By Khaled Abou El Fadl
Prophet of God, Muhammad, may peace and blessings be upon you. Peace and blessings from the heart of this pitiful delinquent, and if you turn me away, I have no grounds to complain. I know that I am a man who is frivolous, malevolent, and trivial; I deem myself entirely contemptible. So if you ignore me, I understand; in fact, perhaps that is exactly what you should do. Yet, you never turned a single soul away especially when this soul, with your love, is entirely at peace. Truly, God and God’s angels extol their blessings upon you. “O ye who believe, invoke blessings upon him, and give him greetings of peace.” (33:56)
The visions and dreams ravage this sorry mind with images of what was, but to me, they are the only truth that remains worthwhile. I see the images in my wake and sleep, I see them in the Conference and in the books I read. I see them in every instant of the struggle of life. I see them in embarrassment, I see them, and I am invigorated despite my shame.
I see you in your last illness ravaged by the unrelenting fever, and your beloved standing frozen at your feet. I see you dipping your hand in water and wiping your blessed face. It is as if I can hear the rupturing of the breaking hearts and the very echo of the falling tears. I can feel the agony of the earth, and the embarrassments of nature at the illness overcoming your body, and I even feel their embarrassment at the searing heat. But the earth and nature confess their servility to God and their inability to waver before God’s decree. I can see it, and I see you overcoming your pain to rise and confront the burdens of fate. You face your people and say, “Whoever has erred and fears his fate, let him come forward so that I may pray for him.” Among those who rise is a man who tells you, “I am a liar and a hypocrite and there is no sin that I did not commit.” ‘Umar Ibn al-Khattab, may God bless his soul, looks at the remorseful fellow and in pity exclaims, “My fellow, you have embarrassed and shamed yourself.” But you, and blessed be you, you say, “‘Umar, the embarrassments of the Hereafter are worse than the embarrassments of this earth. Allah, give [this fellow] truthfulness, and faith and lead him to the good.”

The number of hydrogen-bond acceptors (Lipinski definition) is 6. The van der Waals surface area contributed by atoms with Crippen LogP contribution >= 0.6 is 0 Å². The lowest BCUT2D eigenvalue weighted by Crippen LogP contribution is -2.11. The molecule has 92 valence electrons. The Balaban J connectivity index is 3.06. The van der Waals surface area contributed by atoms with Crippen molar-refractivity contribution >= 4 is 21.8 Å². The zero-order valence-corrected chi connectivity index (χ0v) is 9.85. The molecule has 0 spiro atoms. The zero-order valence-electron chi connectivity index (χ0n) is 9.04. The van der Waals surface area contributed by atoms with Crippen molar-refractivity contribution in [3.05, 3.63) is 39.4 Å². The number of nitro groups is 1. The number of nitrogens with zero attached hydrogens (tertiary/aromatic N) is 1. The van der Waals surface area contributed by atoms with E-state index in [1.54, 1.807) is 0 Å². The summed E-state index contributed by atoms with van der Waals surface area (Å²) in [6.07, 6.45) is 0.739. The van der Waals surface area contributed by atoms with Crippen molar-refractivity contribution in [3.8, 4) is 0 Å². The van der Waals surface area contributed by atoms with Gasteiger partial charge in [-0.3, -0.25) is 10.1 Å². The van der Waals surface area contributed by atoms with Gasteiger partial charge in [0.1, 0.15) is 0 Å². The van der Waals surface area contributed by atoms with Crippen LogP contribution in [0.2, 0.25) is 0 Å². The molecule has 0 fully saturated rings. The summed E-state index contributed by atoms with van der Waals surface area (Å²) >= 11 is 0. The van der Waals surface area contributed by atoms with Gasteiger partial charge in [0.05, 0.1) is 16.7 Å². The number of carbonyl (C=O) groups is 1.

In embarrassment, I confess my love, and, yet, my longing draws me near. I should absorb my shame in silence, but I feel that I will combust if I do not speak. What I want is impossible and even preposterous, but since childhood this has been my singular dream. I want the laws of nature to break, I want history to revert, and I want to spend a single day in your company. I want to hug your hand, kiss your head, feel your heart, and implore you to pray for me. I want to study your movements, your gestures, the blink of your eye, and memorize your every step. I want to imbue every cell in my brain and every nerve in my body with a sense of your balance and dignity. I want to mend my heart by fully absorbing your beauty, and then rebuild my faith in humanity. Yet, I know that if the earth and nature could not pause to grant you relief, history will not revert, and I will have to go on living in my visions and dreams.
In the mind of my dreams, I can see Thawban (d. 54/674), your charge and friend, his face darkened with dismay. You noticed, and thus you asked, “Thawban, what disturbs you?” Thawban gave the answer that lives in my heart, “Prophet, I am not ill or in pain. It is just that when I am not with you, I miss you terribly until I see you. Then, when you mention the Hereafter, I fear that I will no longer see you because you will be in the highest levels of heaven, and if I enter heaven, I fear I will be at a lower rung. But if I do not enter heaven, I will not see you at all. ”My Prophet, Thawban deserved a revelation (4:69), but I—what do I deserve when I see you with the eye of my mind, and the love of my heart? I console myself, for in Bukhari it is reported that you said, “A person [in the Hereafter] will be with whom he loves.” But what possible claim do I have when I am such an insignificant newcomer at the tail of so many great others?
I confess my love to you, my Prophet, but my love is not a eulogy of enchantment and idolization. It is the love of the assiduous engagement; the love of conviction, of reflection, of study and examination. I want to study your trials and tribulations, your strength, your power and patience, your intricate balance, and unfathomable beauty.
You are but a human—a beautiful human—and a blessed example for all the nations. I see no merit in the love of selfishness and simple sensations. I see no merit in the love that is simply a form of indulgent self-affirmation. I want to absorb your example, transform myself, and learn the road to our salvation. I want to explore the meaning, the subtleties, the implications, and permutations. If I study your hadith and Sunna, I find but a complex mixture of data. It is the heart and mind that places this matrix of data on a bed of beauty. It is the heart and mind that weaves its morality. It is my vigilant heart and probing mind that engage you in my dreams, and guide my sensations.